She herself came from a little village, from St. Germain, Wisconsin, home to not even two thousand residents, deep in the big northern woods. It boasted the Snowmobile Hall of Fame. Her father was the Vilas County Fire Inspector. People up there did not make very much money and were eager to confide this fact to visitors.  The trees were pine and birch. The animals were customary, whitetail deer and shy black bears, chipmunks and bunnies, the occasional lynx and bobcat.

She thought back through her progress.

She moved to Madison for the university.

She left the university to follow Victor to Australia, calling it a break (she had no idea what it really was) after he inherited a building there from his bachelor uncle.

Victor was not the first choice of heir: The son of the bachelor uncle’s sister had been offered the building but didn’t want any part of it, except that he’d agreed to help Victor repurpose it. There had been a dry cleaner on street level and an apartment above that (where, she often reflected, they slept in an invisible broth of deadly chemicals).

Victor was making the dry cleaner over to be a fast-food pasta place, the kind of place he always wanted to go when he was a boy in Milwaukee, where you could choose from rigatoni or bow ties with meat sauce or marinara and get it in a three-compartment Styrofoam container with garlic bread and salad. A real home-cooked meal on the hoof. These sorts of places were uncommon where they came from, downright unique in New South Wales. Victor predicted a brisk trade. She could think only of the vats of steaming, spicy gravy with Perchloroethylene wafting over it, despite Victor’s increasingly irritated assurances that the place had been thoroughly unpolluted. He wanted to call it Fasta Pasta but that name was already taken … so he was toying with Hasta Pasta or Ready Spaghetti.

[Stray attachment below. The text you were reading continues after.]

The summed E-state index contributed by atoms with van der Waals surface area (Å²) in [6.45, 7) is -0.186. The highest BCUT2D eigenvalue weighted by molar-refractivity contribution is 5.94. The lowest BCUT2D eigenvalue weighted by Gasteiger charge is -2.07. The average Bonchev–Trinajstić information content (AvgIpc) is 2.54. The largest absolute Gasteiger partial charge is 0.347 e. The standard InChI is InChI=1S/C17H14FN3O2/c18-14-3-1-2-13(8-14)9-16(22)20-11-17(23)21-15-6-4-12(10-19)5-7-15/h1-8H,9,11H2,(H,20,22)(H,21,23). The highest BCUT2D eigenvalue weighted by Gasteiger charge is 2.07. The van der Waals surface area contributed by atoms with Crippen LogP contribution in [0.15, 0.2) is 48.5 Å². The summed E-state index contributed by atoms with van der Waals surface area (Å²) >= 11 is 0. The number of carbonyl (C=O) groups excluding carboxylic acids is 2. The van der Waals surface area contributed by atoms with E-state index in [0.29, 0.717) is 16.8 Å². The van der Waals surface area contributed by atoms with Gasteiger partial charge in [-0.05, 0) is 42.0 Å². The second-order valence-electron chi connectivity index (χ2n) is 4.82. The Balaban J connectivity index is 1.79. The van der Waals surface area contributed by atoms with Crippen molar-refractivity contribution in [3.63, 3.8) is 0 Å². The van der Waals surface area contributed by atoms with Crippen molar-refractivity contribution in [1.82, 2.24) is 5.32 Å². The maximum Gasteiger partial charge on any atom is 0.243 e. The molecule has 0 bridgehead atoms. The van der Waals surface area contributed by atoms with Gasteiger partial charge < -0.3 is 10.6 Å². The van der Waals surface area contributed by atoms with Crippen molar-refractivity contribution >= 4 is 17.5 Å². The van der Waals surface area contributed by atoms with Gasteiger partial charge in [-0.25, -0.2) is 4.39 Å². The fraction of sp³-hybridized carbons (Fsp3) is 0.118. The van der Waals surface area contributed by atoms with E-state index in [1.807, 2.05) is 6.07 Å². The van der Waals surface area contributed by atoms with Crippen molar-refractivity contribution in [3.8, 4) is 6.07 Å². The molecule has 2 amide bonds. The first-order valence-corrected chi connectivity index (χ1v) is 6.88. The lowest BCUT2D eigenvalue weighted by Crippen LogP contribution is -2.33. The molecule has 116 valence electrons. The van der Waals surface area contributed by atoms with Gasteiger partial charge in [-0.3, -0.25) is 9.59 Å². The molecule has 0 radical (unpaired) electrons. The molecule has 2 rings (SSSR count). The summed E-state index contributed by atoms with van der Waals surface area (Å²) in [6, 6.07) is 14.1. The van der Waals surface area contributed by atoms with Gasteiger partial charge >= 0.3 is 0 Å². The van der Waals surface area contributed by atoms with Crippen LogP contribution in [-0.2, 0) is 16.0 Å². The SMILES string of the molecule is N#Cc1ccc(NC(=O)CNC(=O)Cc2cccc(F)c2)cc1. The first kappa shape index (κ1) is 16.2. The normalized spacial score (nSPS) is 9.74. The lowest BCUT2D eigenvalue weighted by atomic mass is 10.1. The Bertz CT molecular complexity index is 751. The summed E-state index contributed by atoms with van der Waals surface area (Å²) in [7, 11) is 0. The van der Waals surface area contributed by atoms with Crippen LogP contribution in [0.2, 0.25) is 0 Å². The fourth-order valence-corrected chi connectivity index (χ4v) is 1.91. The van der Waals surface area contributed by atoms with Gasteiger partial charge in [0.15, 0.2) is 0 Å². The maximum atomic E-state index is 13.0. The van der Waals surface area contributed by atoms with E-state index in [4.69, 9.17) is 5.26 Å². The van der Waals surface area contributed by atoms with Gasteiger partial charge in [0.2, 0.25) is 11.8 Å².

“This is a British kind of country, isn’t it?” she said one night. “Maybe you’d do better with Curry in a Hurry.

Victor just snorted.

“And whose curry recipe would we use? Yours? Lamb or goat? Or chicken? Spinach? Red or green? Honey, I don’t know the first thing about curry.”

“You don’t know the first thing about spaghetti,” she reminded him. “You’re Swedish.”

“I guess I thought you could work on that.” Victor replied with a sigh. “I’m doing everything else.”

It was the first time he’d ever spoken to her sharply, with anything resembling anger, but it was then that she knew for sure that their time together would be limited. Of course, he was tired – played out, even – but life was hard. There would be many times when it would require an effort to avoid impatience or unkindness, and he had not made the effort. That night, he was asleep before she could point out that, although she was Italian, when it came to spaghetti, not even she had known the first thing, at least until recently. This was in part because of the feminist dictum issued by her single mother, who preached to her two daughters that learning how to cook was the first step toward domestic enslavement. The three of them never had to worry about weight gain, since they all subsisted mostly on big salads from the gourmet grocery and peanut butter toast with the very occasional ping-pong-ball-sized scoop of gelato.